Naturally we will conduct a detailed feasibility study on your behalf but there are a few key features whose presence will determine the location’s viability for a Screw.

The basic requirements to host a screw are:

  • A water source with a drop of at least 1.5 metres
  • Access rights to that water source
  • A grid hook-up point less than 500 metres from the water source – unless the Screw is being used for ‘off grid’ generation only.

If your site satisfies these criteria then there’s every chance you will be able to harness the power of the waterway to generate hydroelectricity.

To keep up to date with what’s happening in the world of hydropower  follow us on Facebook or Twitter and  Google+ . To talk to one of our engineers contact us here

 

 

A return visit to Penllergare Valley Woods hydropower scheme

On our recent trip to the London we decided to bring the car and take the ferry to Fishguard to visit some of the hydropower sites we have worked on over the last year. Our first port of call was a visit to Penllergare Valley Woods, a picturesque landscape hidden away in a steep valley just a stone’s throw, yet a world away, from the M4 in north Swansea.

The Archimedean Screw along side the man made waterfall

The Archimedean Screw along side the man made waterfall

As part of the upgrade and restoration of Penllergare Valley Woods a 30kW Archimedean Screw Hydro Turbine was installed to ensure a sustainable future for Penllergare Valley. A little over a year ago the hydropower scheme was commissioned and is now generating clean green electricity to power the new visitor centre with excess being sold back to the national grid. The Archimedean Screw with a length of 11m and a capacity of 2880 m3/h is situated next to the waterfall. The enclosed compact design was the preferred design of screw for this particular site as the design minimised the installation cost and doesn’t intrude on the existing landscape.

30kW Archimedean Screw

30kW Archimedean Screw

With its lakes and waterfalls, terraces, panoramic views, exotic trees and shrubs, this forgotten Victorian paradise is being slowly restored and brought back to life by the Penllergare Trust. Penllergare Valley Woods was once a famous gentry estate and home to John Dillwyn Llewelyn, the notable 19-century horticulturalist, philanthropist and pioneering photographer. It is Llewelyn’s design, vision and influence behind the picturesque and romantic landscapes of the park.

A return visit to Penllergare Valley Woods Hydropower schemePenllergare Valley Woods is a place where you can enjoy the sound of birds, delight in the profusion of wild flowers, discover evidence of exotic plantings and uncover for yourself the hidden features of a grand design. Wildlife research carried out by Swansea Council has found the estate is very significant for amphibians and acts as a “corridor” for animals to thrive and move about.

One of the many ancient Rhododendrons in full bloom

One of the many ancient Rhododendrons in full bloom

Through hard work, persistence and community spirit by local volunteers and with the financial support of sponsors and the Friends of Penllergare membership scheme, they have been working hard over the last decade or so to maintain and to restore the Penllergare landscape to the romantic style shown in the photographs of John Dillwyn Llewelyn who created it. The rhododendrons, the legacy of the ‘plant hunting’ Dillwyn Llewlyn family in the 19th centurywere a popular sight along every walk way.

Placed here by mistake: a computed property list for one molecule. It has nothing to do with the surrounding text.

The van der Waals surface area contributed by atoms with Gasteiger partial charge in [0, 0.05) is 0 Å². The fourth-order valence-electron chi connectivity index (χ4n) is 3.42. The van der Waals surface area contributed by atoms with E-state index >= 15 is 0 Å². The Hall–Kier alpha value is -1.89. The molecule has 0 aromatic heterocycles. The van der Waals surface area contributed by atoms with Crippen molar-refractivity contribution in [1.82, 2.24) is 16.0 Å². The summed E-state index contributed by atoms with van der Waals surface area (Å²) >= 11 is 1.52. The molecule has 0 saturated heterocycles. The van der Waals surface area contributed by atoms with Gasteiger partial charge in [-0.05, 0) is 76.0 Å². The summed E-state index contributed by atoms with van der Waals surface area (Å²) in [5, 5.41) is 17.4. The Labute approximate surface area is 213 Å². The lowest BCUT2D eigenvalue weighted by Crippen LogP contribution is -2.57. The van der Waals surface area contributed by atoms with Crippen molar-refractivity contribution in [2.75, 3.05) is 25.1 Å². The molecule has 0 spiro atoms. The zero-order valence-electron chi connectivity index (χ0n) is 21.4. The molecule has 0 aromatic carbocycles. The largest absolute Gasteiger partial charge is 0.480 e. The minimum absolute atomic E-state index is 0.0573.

Beautiful woodland walk

Beautiful woodland walk

It was obvious throughout our visit that volunteers had been working hard replanting specimen trees and ornamental shrubberies which had been lost from the existing landscape. They have also been thinning and managing areas of dense trees and shrub to reopen historic views.
A return visit to Penllergare Valley Woods hydropower scheme
Visitors can enjoy over 12km of walks including along the Carriage Drive to the now demolished former home of the Dillwyn Llewelyn family, and also down into the gorge where the family created the upper lake with a stunning man made waterfall. Paths and tracks lead on down alongside the afon Llan as it meanders its way to Fforest fach.
A return visit to Penllergare Valley Woods Hydropower scheme
A return visit to Penllergare Valley Woods Hydropower schemeThroughout the last few years the upper lake has been de-silted, and steps, terraces, the stone-arched Llewelyn bridge, waterfalls and cascades have been repaired and restored to reinstate the picturesque and romantic design.
Some of the many ancient trees

Some of the many ancient trees

A return visit to Penllergare Valley Woods hydropower schemeUsing photographic evidence from the 19th century, the old stone bridge was recreated in the traditional style by local stonemasons.

The original stone bridge

The recreated stone bridge

After walking for hours and checking out the Archimedean Screw we spent some time browsing through the information books and leaflets in the visitor centre and then enjoyed a cup of coffee at the small cafe which has stunning views from the cafe terrace to the upper lake. If you’re ever in the area it is well worth a visit. Dogs are also welcome 🙂 🙂